Everyone who wears a mechanical watch should have the opportunity to walk a watch factory and even try their hand at watchmaking. It is a truly humbling experience. Having been in this industry for more than 26 years, I’ve had the opportunity to visit many a hallowed hall of watchmakers. I’ve also, over the years, taken several watchmaking classes and toyed around with taking a few calibers apart.
This past week, though, when I was in Switzerland traveling with Piaget, I had the opportunity to work on putting some of the tiniest watch jewels into a movement. The watch jewel is generally a synthetic sapphire or ruby – an extremely durable material – that is used to reduce friction in the watch’s movement. Well let me tell you, the experience was fun and interesting.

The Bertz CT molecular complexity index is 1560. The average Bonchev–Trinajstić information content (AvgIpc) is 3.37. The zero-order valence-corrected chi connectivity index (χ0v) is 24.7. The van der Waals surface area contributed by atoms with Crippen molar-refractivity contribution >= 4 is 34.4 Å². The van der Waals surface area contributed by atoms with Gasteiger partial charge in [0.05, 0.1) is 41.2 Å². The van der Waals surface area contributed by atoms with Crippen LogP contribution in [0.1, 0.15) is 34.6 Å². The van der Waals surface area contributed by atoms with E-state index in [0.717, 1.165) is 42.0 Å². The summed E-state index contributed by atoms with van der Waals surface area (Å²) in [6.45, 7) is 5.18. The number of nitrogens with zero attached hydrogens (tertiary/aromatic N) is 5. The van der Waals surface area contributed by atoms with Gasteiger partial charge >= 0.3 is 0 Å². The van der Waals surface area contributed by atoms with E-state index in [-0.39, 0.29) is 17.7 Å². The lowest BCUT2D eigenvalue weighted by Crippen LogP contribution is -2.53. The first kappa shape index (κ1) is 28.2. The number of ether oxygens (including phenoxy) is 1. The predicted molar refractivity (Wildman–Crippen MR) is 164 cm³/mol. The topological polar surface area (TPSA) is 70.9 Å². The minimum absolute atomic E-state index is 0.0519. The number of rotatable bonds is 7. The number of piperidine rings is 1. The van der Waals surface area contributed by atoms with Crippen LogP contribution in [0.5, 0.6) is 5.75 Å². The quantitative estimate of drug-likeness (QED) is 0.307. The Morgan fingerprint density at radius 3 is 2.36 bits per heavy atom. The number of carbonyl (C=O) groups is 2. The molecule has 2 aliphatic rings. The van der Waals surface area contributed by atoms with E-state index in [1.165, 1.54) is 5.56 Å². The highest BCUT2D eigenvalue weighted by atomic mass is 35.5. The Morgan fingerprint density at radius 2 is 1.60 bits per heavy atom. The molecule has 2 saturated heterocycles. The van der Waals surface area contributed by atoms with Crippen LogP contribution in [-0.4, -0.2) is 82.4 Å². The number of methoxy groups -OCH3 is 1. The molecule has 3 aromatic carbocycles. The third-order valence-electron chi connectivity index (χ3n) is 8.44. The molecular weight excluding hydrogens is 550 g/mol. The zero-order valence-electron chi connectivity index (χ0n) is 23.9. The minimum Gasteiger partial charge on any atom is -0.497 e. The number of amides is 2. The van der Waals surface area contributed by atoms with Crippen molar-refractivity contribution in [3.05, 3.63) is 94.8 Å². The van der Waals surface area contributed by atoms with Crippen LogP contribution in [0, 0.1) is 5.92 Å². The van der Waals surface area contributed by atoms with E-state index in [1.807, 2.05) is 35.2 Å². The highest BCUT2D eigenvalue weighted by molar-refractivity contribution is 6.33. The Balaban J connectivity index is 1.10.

Every ruby is put in place using nothing but a tiny tweezer and a microscope. I worked with rubies that were so miniscule you could barely see them. To place two rubies took me several tries, as my dexterity is not anything like that of the very patient young woman watchmaker who was demonstrating for me. It took me a couple of minutes – the same time in which she could place many rubies into the watch. It gives an all new perspective on that mechanical movement.